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Dear Friends and Neighbors,

Traveling the long back roads of our district between communities reminds me of the history of our area, specifically how many of our communities sprang up as the result of the logging industry.

In 1909, the community of McKenna held one of the largest mills in the nation to have its total operation under one roof. Mill workers at the McKenna Mill would sometimes live in a big dormitory which held more than 200 people. That dormitory is now the Nisqually Valley Care Center. Austrians and Japanese would come to work at the mill, which also had a company store and a big social hall. This wasn't just a job, it was a way of life.

“McKenna Mill shut down in 1929, and the plaining mill in 1930. That was a tough time for many, 'cause it was the backbone of employment.” 1

The Hammerschmith Mill first started in Roy, then expanded to Yelm. They employed about 25-35 people for logging and milling the lumber.

“Tracks ran almost to Lake Lawrence, and cars would come out loaded for the mill. Logs would be dumped into the pond, up into the mill and onto a carriage to be cut.” 1

The story of Eatonville is similar. T.C. Van Eaton homesteaded what would become Eatonville and its vast timber lands in 1889. The community was almost entirely supported by the lumber industry.

“These men built for themselves small rudely built saw mills located in the heart of the forests and at one time there were as many as eight of these small saw mills located in the vicinity of this townsite. During this time the growth of the community was small and it was not until the year 1907 that a permanency developed with the building of a saw mill on the outskirts of the present townsite. This is the saw mill that is now known as the Eatonville Lumber Company, the building of which led to the incorporation of the town in the year 1909.” 2

“The Eatonville Lumber Company attracted many people from all over the country and the world. Workers from Japan, Italy, and from several states across the country came, worked and lived in Eatonville. The population in 1900 was 70. According to the Federal 1910 Census, the population jumped to 725. Clearly the Eatonville Lumber Company caused a surge in population.” 3

Orting also prospered with the timber industry. In 1887, the Northern Pacific Railroad established a branch line from Orting to Lake Kapowsin. The St. Paul & Tacoma Lumber Company contracted with the railroad, causing the line to run through the area. In exchange, a percentage of the Douglas fir, cedar and spruce trees harvested from the area were shipped over the railroad, carrying logs through Orting, McMillin and Alderton.

“There are few families who have not derived their livelihood in some way by working in the 'woods,' or in the mills. The latter sprung up because of the tremendous availability of timber.” 4

As a History major, I values my roots, and those of my community. Many of you know this industry took a hard hit, the result of many factors. In our area, which was built by the timber industry, fewer and fewer people are working in the forest.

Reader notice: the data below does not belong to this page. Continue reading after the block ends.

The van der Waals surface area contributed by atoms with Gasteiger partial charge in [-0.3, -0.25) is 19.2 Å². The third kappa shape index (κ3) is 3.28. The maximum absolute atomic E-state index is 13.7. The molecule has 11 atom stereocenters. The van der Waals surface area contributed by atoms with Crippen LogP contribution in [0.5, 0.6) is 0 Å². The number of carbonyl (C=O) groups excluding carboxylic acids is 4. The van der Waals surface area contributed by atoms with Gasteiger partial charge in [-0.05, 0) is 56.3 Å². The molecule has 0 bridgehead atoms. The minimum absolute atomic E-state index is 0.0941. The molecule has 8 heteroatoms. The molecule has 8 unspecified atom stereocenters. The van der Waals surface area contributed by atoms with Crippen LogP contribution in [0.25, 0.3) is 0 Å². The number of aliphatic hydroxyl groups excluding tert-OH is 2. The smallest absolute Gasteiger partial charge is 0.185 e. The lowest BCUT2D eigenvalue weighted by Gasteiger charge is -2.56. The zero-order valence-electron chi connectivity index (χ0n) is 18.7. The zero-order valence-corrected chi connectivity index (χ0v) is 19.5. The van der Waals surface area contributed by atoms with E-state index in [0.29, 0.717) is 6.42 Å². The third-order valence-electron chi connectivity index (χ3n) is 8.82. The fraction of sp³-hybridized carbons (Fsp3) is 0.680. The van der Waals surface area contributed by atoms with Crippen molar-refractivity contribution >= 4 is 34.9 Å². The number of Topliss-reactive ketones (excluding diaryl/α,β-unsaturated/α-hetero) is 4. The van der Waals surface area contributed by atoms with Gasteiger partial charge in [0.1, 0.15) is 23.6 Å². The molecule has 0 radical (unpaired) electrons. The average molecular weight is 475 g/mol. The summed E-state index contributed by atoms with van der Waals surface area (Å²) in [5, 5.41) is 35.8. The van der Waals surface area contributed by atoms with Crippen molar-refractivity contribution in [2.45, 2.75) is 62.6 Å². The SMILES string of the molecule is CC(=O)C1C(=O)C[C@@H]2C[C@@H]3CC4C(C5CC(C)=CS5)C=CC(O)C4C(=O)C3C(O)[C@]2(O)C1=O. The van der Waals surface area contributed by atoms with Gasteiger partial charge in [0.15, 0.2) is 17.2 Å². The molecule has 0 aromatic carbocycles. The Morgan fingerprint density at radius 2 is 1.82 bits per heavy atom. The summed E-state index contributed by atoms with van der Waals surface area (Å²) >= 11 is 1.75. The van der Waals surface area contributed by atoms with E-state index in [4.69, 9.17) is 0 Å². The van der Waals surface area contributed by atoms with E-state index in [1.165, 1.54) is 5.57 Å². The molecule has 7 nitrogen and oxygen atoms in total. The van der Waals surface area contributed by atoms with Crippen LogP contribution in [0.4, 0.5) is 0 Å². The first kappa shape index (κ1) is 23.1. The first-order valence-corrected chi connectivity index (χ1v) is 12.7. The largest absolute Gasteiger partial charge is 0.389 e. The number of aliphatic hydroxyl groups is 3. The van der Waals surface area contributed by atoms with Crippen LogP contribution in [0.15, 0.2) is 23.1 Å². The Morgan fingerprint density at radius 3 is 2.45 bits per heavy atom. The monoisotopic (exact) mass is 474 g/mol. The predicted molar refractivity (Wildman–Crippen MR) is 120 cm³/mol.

A working forest helps create a healthy, balanced environment for everyone. This story in the News Tribune recently shows a minor increase in log traffic for the port of Tacoma, one signal the industry may be seeing a resurgence in exports.

This year, one of my priorities was getting Washington working again. This means more than promoting airplanes and software. The original green economy was in the fields and forests of rural America. Forty years of unintended consequences of well intentioned, but poorly crafted regulation is stifling that now. Exports are one of our state's strongest assets, and we must use our strengths to lead Washington into the next decade.

The Second District is in a unique position – with its history, its skilled workforce, and its access to trading locally and around the world. I want to help the people from our communities to once again work in our sustainable forests and produce high-value wood products for sale here in Washington and overseas.

1 Yelm Pioneers and Followers, Dean Hooper and Roberta Longmire, 1999.

2 History of Southeastern Pierce County, Tacoma-Pierce Genealogical Society, 1989, which quoted “History of Eatonville, Washington” by G.E. Karlen.

3 Firm Foundation, Abbi Wonacott, 2009.

4 Orting Valley: Yesterday and Today, Ms. Guided Adventures, 1987.

In other news…

I've recently been appointed to the Legislative Committee on Economic Development and International Relations. The purpose of the committee is to study and review economic development issues, emphasizing international trade, tourism, investment and industrial development. An economic development policy can unleash the power of private enterprise to rebuild the economy. With my experience in private business, I can help point out the places where government is standing in the way. I look forward to providing solutions and promoting our rural industries, including sustainable forestry, farming, food processing and others.

I hope you will continue to provide me feedback as I work for you. Please feel free to contact my office anytime or call and set up a time to meet with me.

It's an honor to serve you.


J.T. Wilcox

State Representative J.T. Wilcox, 2nd Legislative District
335C Legislative Building | P.O. Box 40600 | Olympia, WA 98504-0600
360-786-7912 | Toll-free: (800) 562-6000